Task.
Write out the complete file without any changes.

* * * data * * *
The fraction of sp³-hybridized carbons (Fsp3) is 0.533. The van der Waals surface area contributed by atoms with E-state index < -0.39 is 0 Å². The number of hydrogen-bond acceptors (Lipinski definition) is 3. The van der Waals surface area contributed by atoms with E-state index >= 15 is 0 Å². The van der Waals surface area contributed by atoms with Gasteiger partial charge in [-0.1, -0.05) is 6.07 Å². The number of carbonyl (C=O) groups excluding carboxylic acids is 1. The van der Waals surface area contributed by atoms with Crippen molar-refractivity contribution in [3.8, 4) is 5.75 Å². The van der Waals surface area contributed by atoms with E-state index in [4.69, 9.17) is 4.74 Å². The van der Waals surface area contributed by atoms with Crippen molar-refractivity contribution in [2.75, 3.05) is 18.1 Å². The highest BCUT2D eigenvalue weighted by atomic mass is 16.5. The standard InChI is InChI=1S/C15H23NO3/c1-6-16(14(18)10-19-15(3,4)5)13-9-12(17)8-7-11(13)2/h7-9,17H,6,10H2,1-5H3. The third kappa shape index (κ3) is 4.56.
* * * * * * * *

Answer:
The fraction of sp³-hybridized carbons (Fsp3) is 0.533. The van der Waals surface area contributed by atoms with E-state index < -0.39 is 0 Å². The number of hydrogen-bond acceptors (Lipinski definition) is 3. The van der Waals surface area contributed by atoms with E-state index >= 15 is 0 Å². The van der Waals surface area contributed by atoms with Gasteiger partial charge in [-0.1, -0.05) is 6.07 Å². The number of carbonyl (C=O) groups excluding carboxylic acids is 1. The van der Waals surface area contributed by atoms with Crippen molar-refractivity contribution in [3.8, 4) is 5.75 Å². The van der Waals surface area contributed by atoms with E-state index in [4.69, 9.17) is 4.74 Å². The van der Waals surface area contributed by atoms with Crippen molar-refractivity contribution in [2.75, 3.05) is 18.1 Å². The highest BCUT2D eigenvalue weighted by atomic mass is 16.5. The standard InChI is InChI=1S/C15H23NO3/c1-6-16(14(18)10-19-15(3,4)5)13-9-12(17)8-7-11(13)2/h7-9,17H,6,10H2,1-5H3. The third kappa shape index (κ3) is 4.56.